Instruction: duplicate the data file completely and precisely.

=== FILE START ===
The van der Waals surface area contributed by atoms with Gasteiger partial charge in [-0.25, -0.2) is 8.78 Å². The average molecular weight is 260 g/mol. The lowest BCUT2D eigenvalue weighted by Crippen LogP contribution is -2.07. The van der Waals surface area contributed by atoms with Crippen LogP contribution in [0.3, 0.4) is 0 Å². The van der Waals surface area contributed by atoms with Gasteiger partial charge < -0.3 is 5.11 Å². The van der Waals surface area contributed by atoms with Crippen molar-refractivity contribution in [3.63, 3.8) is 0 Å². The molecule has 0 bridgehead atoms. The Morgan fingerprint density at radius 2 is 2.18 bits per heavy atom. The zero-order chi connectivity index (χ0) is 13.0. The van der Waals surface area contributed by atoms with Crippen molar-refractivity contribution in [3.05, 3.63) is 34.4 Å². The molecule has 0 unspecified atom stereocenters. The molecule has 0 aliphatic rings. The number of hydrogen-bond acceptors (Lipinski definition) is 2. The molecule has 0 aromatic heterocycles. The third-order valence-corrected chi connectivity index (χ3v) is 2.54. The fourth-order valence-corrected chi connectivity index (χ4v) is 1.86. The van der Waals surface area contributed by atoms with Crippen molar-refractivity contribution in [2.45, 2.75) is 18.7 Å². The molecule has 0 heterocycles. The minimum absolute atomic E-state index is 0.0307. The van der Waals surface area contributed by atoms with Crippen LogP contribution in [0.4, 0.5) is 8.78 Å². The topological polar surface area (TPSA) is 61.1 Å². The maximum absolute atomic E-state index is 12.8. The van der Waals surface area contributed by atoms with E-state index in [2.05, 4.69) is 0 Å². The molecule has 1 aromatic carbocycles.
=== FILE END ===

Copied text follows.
The van der Waals surface area contributed by atoms with Gasteiger partial charge in [-0.25, -0.2) is 8.78 Å². The average molecular weight is 260 g/mol. The lowest BCUT2D eigenvalue weighted by Crippen LogP contribution is -2.07. The van der Waals surface area contributed by atoms with Crippen LogP contribution in [0.3, 0.4) is 0 Å². The van der Waals surface area contributed by atoms with Gasteiger partial charge < -0.3 is 5.11 Å². The van der Waals surface area contributed by atoms with Crippen molar-refractivity contribution in [3.63, 3.8) is 0 Å². The molecule has 0 bridgehead atoms. The Morgan fingerprint density at radius 2 is 2.18 bits per heavy atom. The zero-order chi connectivity index (χ0) is 13.0. The van der Waals surface area contributed by atoms with Crippen molar-refractivity contribution in [3.05, 3.63) is 34.4 Å². The molecule has 0 unspecified atom stereocenters. The molecule has 0 aliphatic rings. The number of hydrogen-bond acceptors (Lipinski definition) is 2. The molecule has 0 aromatic heterocycles. The third-order valence-corrected chi connectivity index (χ3v) is 2.54. The fourth-order valence-corrected chi connectivity index (χ4v) is 1.86. The van der Waals surface area contributed by atoms with Crippen molar-refractivity contribution in [2.45, 2.75) is 18.7 Å². The molecule has 0 heterocycles. The minimum absolute atomic E-state index is 0.0307. The van der Waals surface area contributed by atoms with Crippen LogP contribution in [0.4, 0.5) is 8.78 Å². The topological polar surface area (TPSA) is 61.1 Å². The maximum absolute atomic E-state index is 12.8. The van der Waals surface area contributed by atoms with E-state index in [2.05, 4.69) is 0 Å². The molecule has 1 aromatic carbocycles.